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Web Letter

The story of Caster Semenya is certainly sad and raises questions how to deal fairly with persons of unclear biological sex. But the article seems not to ask what is fair for those women competing against someone who is genetically male and has a male hormone profile (as I assume Caster does)? Biology indicates that, on the average, such individuals will have a clear advantage in a variety of sports where muscle mass and height are of importance. Based on biology, there is no reason to think that athletic ability in such sports is significantly related to gender roles, the superficial appearance of exterior genitals and the like.

True, certain American sports seemed to be designed for the most extreme of body types (football, basketball) compared to soccer or tennis, which could raise similar questions of fairness. Maybe putting the basketball hoop six feet off the floor would help.

Sam Pancake

Takoma Park, MD

Sep 24 2009 - 8:55am

Web Letter

Thank you so very much for this article, Dave Zirin and Sherry Wolf! If I was a religious person, I'd think you were God-sent! Our dear Caster Semenya needed you now more than ever, and the two of you came through with flying colors!

Kedren Reade Sitton

Bryan, TX

Sep 20 2009 - 11:05am

Web Letter

It's tremendously facile to sit in an ivory tower as the champion of gender-oppressed athletes. As easy as it is to sling mud at gendered sports institutions, it's equally as difficult to come up with responses and solutions.

The only solution I can glean from your article is to let everyone play in the same pool. Do you understand how devastating that would be for women athletes?! They would all be looking for other professions.

Yes, there's not yet a scientifically-accepted test to decide who's a "woman" and who's a "man." But to encourage fair-play, and more bluntly, the sustainability of women's sports, a decision has to be made.

You have a wonderful luxury of admonishing the powers that be for inquiring into the respective genders of its athletes; now let's see you come up with a solution.

Adam Korn

Chicago, IL

Sep 16 2009 - 11:37am

Web Letter

Great article! We don't even know the disorder that Caster Semenya has, so how can people post that she has an unfair advantage? If she has AIS, there is no advantage.

Excerpt from: "Am I Not a Woman? How to perform a gender test," by Melonyce McAfee, on Slate:

Someone with this condition (known as "androgen insensitivity syndrome") might be XY, and she might develop testes. But she'll end up a woman, because her body never responds to the testosterone she's producing.... Since testosterone helps in building muscle and strength, a case of androgen insensitivity syndrome wouldn't give an XY-female athlete any kind of competitive advantage; if anything, it would be a liability. Seven of the eight women who tested positive for Y-chromosomal material during the 1996 Summer Games in Atlanta had some form of AIS. They were allowed to compete.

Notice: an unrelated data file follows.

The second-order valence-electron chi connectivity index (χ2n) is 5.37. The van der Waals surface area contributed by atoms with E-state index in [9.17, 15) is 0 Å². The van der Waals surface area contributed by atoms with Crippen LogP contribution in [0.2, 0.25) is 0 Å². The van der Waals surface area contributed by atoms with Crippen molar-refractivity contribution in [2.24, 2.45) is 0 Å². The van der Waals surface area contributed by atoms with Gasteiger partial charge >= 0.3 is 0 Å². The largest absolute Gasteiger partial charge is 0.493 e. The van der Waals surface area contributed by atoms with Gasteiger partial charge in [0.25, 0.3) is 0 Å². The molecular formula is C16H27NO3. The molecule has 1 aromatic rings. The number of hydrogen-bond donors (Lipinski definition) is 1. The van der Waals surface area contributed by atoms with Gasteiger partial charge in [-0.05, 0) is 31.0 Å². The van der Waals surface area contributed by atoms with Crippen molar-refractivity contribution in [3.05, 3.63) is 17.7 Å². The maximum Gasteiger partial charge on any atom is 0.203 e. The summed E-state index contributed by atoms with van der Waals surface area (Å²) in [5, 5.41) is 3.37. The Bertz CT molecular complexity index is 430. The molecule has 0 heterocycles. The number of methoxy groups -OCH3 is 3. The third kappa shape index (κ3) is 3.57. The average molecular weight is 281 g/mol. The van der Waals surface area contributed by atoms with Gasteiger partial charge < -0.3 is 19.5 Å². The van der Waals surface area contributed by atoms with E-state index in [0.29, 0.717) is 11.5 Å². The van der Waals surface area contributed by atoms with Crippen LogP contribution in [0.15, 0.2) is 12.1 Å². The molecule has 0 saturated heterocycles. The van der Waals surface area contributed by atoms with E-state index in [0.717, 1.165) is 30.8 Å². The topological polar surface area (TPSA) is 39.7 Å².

My daughter has CAIS (complete androgen insensitivity syndrome): internal testes, no uterus, no ovaries. She is 100 percent female with an XY chromosome.

It is imperative that people know that surgery is not a necessity in most cases with AIS and according to the Australian News, "The sport's governing body, which has not decided whether or not it will strip Semenya of her 800m world championships gold medal in Berlin, will also advise the runner to seek immediate surgery, believing her condition poses significant health risks."

The parents on the AIS support boards are trying to get this information to Caster and invite her to the boards for support. Dr. Charmian Quigley is an expert in the filed of AIS and is on the boards with us to answer questions. You can go to www.aissg.org for more information on the subject. Quigley was on Medical Mysteries on ABC, with Eden Atwood. Also tonight, National Geographic Channel is having a special at 10pm EST on gender. One of our moms from the boards who is also a doctor has been on the Oprah intersex episode with her daughter who has CAIS.

We need the media to help us get info out there and enlighten the public so women with AIS aren't called freaks or hermaphrodites. Many of us need to be confidential because of the negative responses that we will probably get from friends and family.

We just found out about our daughter, and I also found out I am a carrier this year. They teach you in biology that the man determines the sex of the child but in my case I determined the sex. My husband gave her his Y, making her a boy, right? Well, I had a "good" X and a "bad" X (good without the disorder, bad with the disorder). I gave her the "bad" X, making her a girl, but if I would have given my "good" X she would have been a boy. Biology teachers don't teach the different route. I truly believe it needs to start with the teachers, but the media is powerful and can help tremendously!

Women with AIS aren't allowed into the military either, although some have been accepted into the navy. One of the girls on our boards is trying to get in and was turned down because of her AIS. It's infuriating!

One of the parents posted this article on our boards and we all agreed what a great article it was. Kudos to Dave Zirin and Sherry Wolf!

Shari George

Holland, OH

Sep 15 2009 - 7:58pm

Web Letter

Since the majority of this arguement has been so thoroughly debunked and there has been no deluge of female athletes pouring out support for this position, I am left but to sprint to the sidebar to question one obsession these authors obviously have. What is your problem with attractive women in sports?

I have some news for you. Sports is entertainment. Entertainment has stars. Sex appeal is often an aspect of stardom. Stars bring money into a sport so every athlete benefits. Tiger Woods does not look like me.